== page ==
US says Xi’s talks with Putin provide “diplomatic cover” for war

Xi Jinping sits down for a second day of talks with Russian President Vladimir Putin on Tuesday but Western allies remain skeptical of any breakthrough over the war in Ukraine with Washington saying the Chinese leader’s visit provides “diplomatic cover” for Moscow.

The first day in Russia for Xi was a carefully choreographed show of bonhomie with a brass band serenade, a photo op and lunch with his “dear friend” Putin — but it is the second day where the two leaders are set to get to work.

The key question of global interest hanging over the talks is whether any outcomes will impact the conflict in Ukraine, where Russia continues an onslaught that has triggered a mass humanitarian crisis and left tens of thousands dead.

China in recent weeks has attempted to portray itself as an aspiring broker of peace, calling for ceasefire and peace talks in a vaguely-worded position paper released last month.

Putin on Monday said Russia had “carefully studied” China’s proposals and promised “an opportunity to discuss this matter,” according to a Kremlin readout.

But there has been wide skepticism of China’s position on resolving the conflict, centered on concerns that nothing offered by Beijing so far reflects Ukraine’s demand that all Russian troops withdraw from its territory.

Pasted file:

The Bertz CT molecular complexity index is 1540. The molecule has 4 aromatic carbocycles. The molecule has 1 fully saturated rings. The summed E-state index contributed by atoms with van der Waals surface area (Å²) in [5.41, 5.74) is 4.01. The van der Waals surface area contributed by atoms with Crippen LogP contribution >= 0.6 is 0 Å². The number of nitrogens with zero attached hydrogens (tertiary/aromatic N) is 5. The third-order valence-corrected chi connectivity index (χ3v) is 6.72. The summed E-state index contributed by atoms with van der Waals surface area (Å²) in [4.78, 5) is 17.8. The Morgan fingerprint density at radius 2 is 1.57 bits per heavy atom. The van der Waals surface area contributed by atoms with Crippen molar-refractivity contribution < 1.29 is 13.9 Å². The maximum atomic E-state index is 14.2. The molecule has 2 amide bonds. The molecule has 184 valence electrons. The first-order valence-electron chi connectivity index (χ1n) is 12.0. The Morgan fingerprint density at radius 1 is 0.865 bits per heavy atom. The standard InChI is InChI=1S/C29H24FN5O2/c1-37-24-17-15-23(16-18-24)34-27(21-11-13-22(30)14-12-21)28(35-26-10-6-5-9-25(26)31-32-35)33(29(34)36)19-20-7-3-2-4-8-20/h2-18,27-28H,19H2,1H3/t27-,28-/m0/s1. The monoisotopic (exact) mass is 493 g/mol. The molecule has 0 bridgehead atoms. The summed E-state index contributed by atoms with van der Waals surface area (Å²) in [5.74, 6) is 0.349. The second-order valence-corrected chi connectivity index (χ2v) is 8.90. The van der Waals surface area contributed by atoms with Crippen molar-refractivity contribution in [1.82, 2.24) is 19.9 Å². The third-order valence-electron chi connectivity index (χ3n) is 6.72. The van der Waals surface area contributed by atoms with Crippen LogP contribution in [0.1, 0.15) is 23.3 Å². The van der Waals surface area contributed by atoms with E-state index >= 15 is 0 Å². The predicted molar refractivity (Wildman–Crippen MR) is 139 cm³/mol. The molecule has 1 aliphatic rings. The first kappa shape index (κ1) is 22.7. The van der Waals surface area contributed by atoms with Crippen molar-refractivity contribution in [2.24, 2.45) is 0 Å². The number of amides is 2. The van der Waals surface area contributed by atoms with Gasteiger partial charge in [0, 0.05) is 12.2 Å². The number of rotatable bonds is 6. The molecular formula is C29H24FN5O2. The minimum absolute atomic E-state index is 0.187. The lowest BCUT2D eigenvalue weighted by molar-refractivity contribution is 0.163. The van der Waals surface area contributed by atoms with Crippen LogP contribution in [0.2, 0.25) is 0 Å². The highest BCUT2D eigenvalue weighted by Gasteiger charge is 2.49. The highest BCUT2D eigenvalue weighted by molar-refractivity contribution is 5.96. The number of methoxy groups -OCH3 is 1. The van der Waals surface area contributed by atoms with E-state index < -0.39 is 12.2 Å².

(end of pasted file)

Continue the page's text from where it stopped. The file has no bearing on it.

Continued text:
US Secretary of State Antony Blinken on Monday hit out at Xi’s visit, remarking that it came just days after the International Criminal Court in The Hague issued an arrest warrant for Putin.

“China feels no responsibility to hold the Kremlin accountable for the atrocities committed in Ukraine, and instead of even condemning them, it would rather provide diplomatic cover for Russia to continue to commit those very crimes,” Washington’s top diplomat said.
Any calls for a ceasefire “that does not include the removal of Russian forces from Ukrainian territory would effectively be supporting the ratification of Russian conquest” as it would “allow President Putin to rest and refit his troops, and then restart the war at a time more advantageous to Russia,” he added.

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